Ben Brittain analyses the available data to discuss whether the Bank of England is right in predicting that the UK economy is heading for a V-shaped recovery.
The Bank of England has suggested the UK economy is heading for a V-shaped recovery. It has used a variety of indicators to come to its conclusion. They use the same indicators they used to track collapse in activity in the first quarter of the economy, to forecast the second quarter.
The pandemic has adversely affected specific components of spending, mostly social, work-related and delayable spending. Data suggest the fastest recovery has been in delayable expenditure such as DIY and household goods.
There has also been a substantial up-tick in the car and housing markets, however this comes from stagnant and near-historic low levels. There are also indications that aspects of consumer confidence have surged too, in particular consumers’ appetite for major purchases.
Data on retail sales have confirmed this recovery in spending, rising 12% in May – albeit leaving spending 13% below its pre-Covid level. In part this may reflect the partial opening-up of a larger number of shops. The important thing to note here is that online sales has risen from around a fifth of total sales prior to the Covid crisis to around a third now.
Generally, and when taken together, these indicators suggest that the UK is undergoing a recovery ‘somewhat sooner, and has been materially faster’ than initially envisaged by the BoE. PMI data appears to conflict with this analysis and suggests that in May and June the UK economy still underwent significant contraction.
June’s Markit Purchasing Managers Indices (PMIs) show a marked improvement in outlook, returning to near pre-lookdown levels, below February levels but near-February. Registering at below 50 indicates the economy has contracted and comparing on a month-on-month basis suggests the UK economy contracted in June, but not by as much as it did in the previous months. Other indicators appear to be contradicting this. As an example, and as mentioned, in May PMI registered at 30, even though retail sales jumped by 12%. An economy that is in severe recession does not experience a rise in retail sales.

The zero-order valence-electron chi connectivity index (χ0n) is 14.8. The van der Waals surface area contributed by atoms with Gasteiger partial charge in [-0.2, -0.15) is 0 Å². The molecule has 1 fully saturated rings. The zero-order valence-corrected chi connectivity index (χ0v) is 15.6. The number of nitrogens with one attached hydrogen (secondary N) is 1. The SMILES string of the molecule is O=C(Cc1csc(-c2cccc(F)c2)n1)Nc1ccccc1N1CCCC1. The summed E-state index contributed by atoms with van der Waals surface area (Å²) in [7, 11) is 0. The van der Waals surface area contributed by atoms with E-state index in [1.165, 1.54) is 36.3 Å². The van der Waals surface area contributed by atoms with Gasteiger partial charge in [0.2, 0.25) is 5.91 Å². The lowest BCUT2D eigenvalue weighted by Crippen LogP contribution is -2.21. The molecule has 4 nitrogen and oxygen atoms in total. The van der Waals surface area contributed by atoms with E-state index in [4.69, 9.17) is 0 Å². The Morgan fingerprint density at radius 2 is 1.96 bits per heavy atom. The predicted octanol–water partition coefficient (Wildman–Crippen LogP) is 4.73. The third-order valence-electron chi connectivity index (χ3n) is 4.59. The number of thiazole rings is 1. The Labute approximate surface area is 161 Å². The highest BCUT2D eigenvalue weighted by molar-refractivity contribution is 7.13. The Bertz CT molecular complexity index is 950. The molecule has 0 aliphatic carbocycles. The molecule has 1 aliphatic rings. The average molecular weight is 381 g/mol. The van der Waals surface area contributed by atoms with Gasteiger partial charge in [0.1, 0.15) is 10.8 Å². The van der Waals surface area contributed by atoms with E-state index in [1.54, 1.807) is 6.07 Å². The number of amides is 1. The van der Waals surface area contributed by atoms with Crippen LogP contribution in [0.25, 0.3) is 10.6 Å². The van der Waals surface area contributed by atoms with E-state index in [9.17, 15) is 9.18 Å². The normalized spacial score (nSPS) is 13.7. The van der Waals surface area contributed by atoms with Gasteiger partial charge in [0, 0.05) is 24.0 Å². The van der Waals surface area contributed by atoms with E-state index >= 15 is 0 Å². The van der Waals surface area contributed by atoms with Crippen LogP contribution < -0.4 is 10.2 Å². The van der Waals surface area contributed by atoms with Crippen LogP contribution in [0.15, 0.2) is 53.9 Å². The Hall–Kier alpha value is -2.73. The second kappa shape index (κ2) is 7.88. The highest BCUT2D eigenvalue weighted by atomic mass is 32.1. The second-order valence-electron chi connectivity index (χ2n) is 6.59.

Instead of looking at month-on-month trends, it might be preferable to take a longer-term view of the trends. The data indicates the UK economy is undergoing a recovery, but responders to the PMI survey may be thinking of recent trends over a prolonged period – potentially several months. The below-50 readings in May and June may align with economic activity in March and April, whereas increased activity may have started in May / June enabling the recovery in those months.
Crucially, even if we interpret the PMI an indicator of where economic activity is compared to normal (pre-lockdown) levels the current trend and trajectory suggests a bullish and sharp recovery likely to outpace the Eurozone economies.
Recovery in in the West Midlands City Region
Nationally, there appears to be a strong suggestion that the UK economy is heading for A V-shaped recovery, but what about the West Midlands?
The overall trend for the West Midlands is of substantial contraction for a prolonged period. Cambridge Economics created a Local Economy Forecasting Model (LEFM), to produce estimates of the director sector employment and GVA impacts, with local variables, such as business demography, and occupations of the workforce.
Their modelling concludes that several areas of the West Midlands are likely to be more exposed, as a consequence of the strength of its automotive manufacturing sector. The share of local GVA in Coventry linked to automotive industry is 13% and in Warwickshire 10%. Any hit to that is likely to have substantial rippling effects on the supply chain, connected sectors and the wider workforce.
The Bank of England’s Agent’s summary of conditions for 2020 Q2 report that output continues to be significantly weaker than a year ago, however there has been a modest improvement as more companies reopen production lines, including Jaguar Land Rover. However, even though a number of manufacturing companies are resuming production, many are doing so under social distancing measures, with a significant proportion of the workforce remaining on furlough or reduced hours. The flexi-furlough scheme is expected to give firms the flexibility for a phased return of the workforce.
Social distancing and weak demand, both domestic and international, are expected to constrain output in manufacturing for several months. This is likely to be a particular challenge for a manufacturing dominant region like the West Midlands. According to the Bank of England, the most common central expectation among companies was that output would still be around a fifth below normal levels by the end of the year.